Just south of the Nichols tract, on the high ground above the creek valley, was the farm of a German named Moll, which seemed the natural location for a town and Moll had many applications to sell his farm. He made several contracts to that effect, the first for $2,500; the second for $5,000 and the third for $10,000. When it was found out that he had made so many agreements, each purchaser insisted on his rights, and it was some time before the town could be located. The first ore taken from the Nichols tract was sent to Joplin to be smelted. The Craig Mining and Smelting company was formed and secured from the Kansas City, Fort Scott & Gulf railroad company a lease with option of purchase on 80 acres of land east of the Moll farm, which has since become well known as the property of the South Side Mining and Manufacturing company. All the claimants for the Moll site pooled their interests under the name of the Galena Mining and Smelting company. Another company purchased 200 acres of land on the north side of Short creek where the town of Empire was located. Miss Stone says: "It seemed to be a time when there was no other attraction of the kind, and those who had been through the California and other discoveries of valuable ores claimed never to have seen so large a collection of the tough element as was gathered in this territory at this time." By July 1, 1877, four paying shafts were in operation and the weekly sale of ore amounted to $3,000, all taken from an area of less than 2 acres and less than 50 feet below the surface. The first discovery of ore in another locality was on land belonging to the South Side company, just east of Galena. This led to more prospecting, with the result that there are now considerably more than 2,500 acres of developed ore-bearing territory, and competent geologists say that it will take at least another generation before the ore already in sight will he exhausted. About 3 miles southeast of Pleasanton, Linn county, a small quantity of lead and zinc ore has been found, and there are evidences that mining operations have been carried on there in the past, but by whom or at what date no one has been able to determine. A company was formed to operate the mines, but they did not pay and were abandoned.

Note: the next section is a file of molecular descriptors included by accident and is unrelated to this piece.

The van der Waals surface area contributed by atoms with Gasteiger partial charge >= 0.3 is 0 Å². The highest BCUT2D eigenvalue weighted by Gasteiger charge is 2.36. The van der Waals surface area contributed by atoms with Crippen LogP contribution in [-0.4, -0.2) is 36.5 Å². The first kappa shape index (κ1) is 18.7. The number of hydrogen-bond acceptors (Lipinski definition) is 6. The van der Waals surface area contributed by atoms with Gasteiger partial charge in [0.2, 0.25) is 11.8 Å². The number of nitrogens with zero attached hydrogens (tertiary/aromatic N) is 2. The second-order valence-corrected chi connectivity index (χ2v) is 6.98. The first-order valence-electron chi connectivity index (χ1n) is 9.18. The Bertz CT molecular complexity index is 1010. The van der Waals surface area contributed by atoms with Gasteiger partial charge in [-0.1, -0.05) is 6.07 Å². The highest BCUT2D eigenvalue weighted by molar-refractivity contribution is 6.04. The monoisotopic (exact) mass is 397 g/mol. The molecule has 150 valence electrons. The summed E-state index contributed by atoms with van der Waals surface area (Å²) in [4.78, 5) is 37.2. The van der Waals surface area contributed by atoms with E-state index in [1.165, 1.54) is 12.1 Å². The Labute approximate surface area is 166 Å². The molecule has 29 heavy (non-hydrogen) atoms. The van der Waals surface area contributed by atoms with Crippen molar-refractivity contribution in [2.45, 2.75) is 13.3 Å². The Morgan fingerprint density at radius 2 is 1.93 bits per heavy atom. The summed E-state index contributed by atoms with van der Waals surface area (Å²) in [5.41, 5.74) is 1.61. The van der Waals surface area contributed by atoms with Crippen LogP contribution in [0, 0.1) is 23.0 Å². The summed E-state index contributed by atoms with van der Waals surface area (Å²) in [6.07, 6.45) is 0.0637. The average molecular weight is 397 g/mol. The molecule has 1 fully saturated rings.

Lead and zinc may be classified as kindred ores. The development of deposits of zinc ore in connection with those of lead was inevitable, for scarcely a shaft was lowered that did not produce ores of both metals and frequently one shovel of earth will have the two ores mixed in about equal proportions. In Kansas, lead usually predominates near the surface, but at the 100-foot level the order is reversed and at lower levels lead nearly always disappears. Some authorities believe that t a depth of 300 or 400 feet lead will again become the principal ore, as in some of the mines in southeastern Missouri.